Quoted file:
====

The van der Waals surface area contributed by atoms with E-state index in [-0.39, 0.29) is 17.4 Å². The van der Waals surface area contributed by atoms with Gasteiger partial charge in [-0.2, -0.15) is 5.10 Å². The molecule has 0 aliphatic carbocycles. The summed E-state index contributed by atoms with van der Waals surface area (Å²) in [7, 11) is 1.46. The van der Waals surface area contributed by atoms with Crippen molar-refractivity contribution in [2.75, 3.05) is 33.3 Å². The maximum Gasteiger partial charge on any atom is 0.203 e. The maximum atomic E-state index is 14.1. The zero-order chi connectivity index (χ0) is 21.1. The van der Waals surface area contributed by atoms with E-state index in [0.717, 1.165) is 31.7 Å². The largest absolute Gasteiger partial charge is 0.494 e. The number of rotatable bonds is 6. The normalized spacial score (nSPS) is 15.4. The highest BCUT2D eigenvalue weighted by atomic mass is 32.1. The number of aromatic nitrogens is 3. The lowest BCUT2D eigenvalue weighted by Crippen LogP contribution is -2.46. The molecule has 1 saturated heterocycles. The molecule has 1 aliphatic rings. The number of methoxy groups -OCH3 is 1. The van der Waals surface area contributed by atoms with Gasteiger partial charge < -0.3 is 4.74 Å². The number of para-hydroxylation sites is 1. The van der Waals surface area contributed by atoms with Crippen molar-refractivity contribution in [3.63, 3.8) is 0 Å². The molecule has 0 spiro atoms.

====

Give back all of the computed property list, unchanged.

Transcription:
The van der Waals surface area contributed by atoms with E-state index in [-0.39, 0.29) is 17.4 Å². The van der Waals surface area contributed by atoms with Gasteiger partial charge in [-0.2, -0.15) is 5.10 Å². The molecule has 0 aliphatic carbocycles. The summed E-state index contributed by atoms with van der Waals surface area (Å²) in [7, 11) is 1.46. The van der Waals surface area contributed by atoms with Crippen molar-refractivity contribution in [2.75, 3.05) is 33.3 Å². The maximum Gasteiger partial charge on any atom is 0.203 e. The maximum atomic E-state index is 14.1. The zero-order chi connectivity index (χ0) is 21.1. The van der Waals surface area contributed by atoms with E-state index in [0.717, 1.165) is 31.7 Å². The largest absolute Gasteiger partial charge is 0.494 e. The number of rotatable bonds is 6. The normalized spacial score (nSPS) is 15.4. The highest BCUT2D eigenvalue weighted by atomic mass is 32.1. The number of aromatic nitrogens is 3. The lowest BCUT2D eigenvalue weighted by Crippen LogP contribution is -2.46. The molecule has 1 saturated heterocycles. The molecule has 1 aliphatic rings. The number of methoxy groups -OCH3 is 1. The van der Waals surface area contributed by atoms with Gasteiger partial charge < -0.3 is 4.74 Å². The number of para-hydroxylation sites is 1. The van der Waals surface area contributed by atoms with Crippen molar-refractivity contribution in [3.63, 3.8) is 0 Å². The molecule has 0 spiro atoms.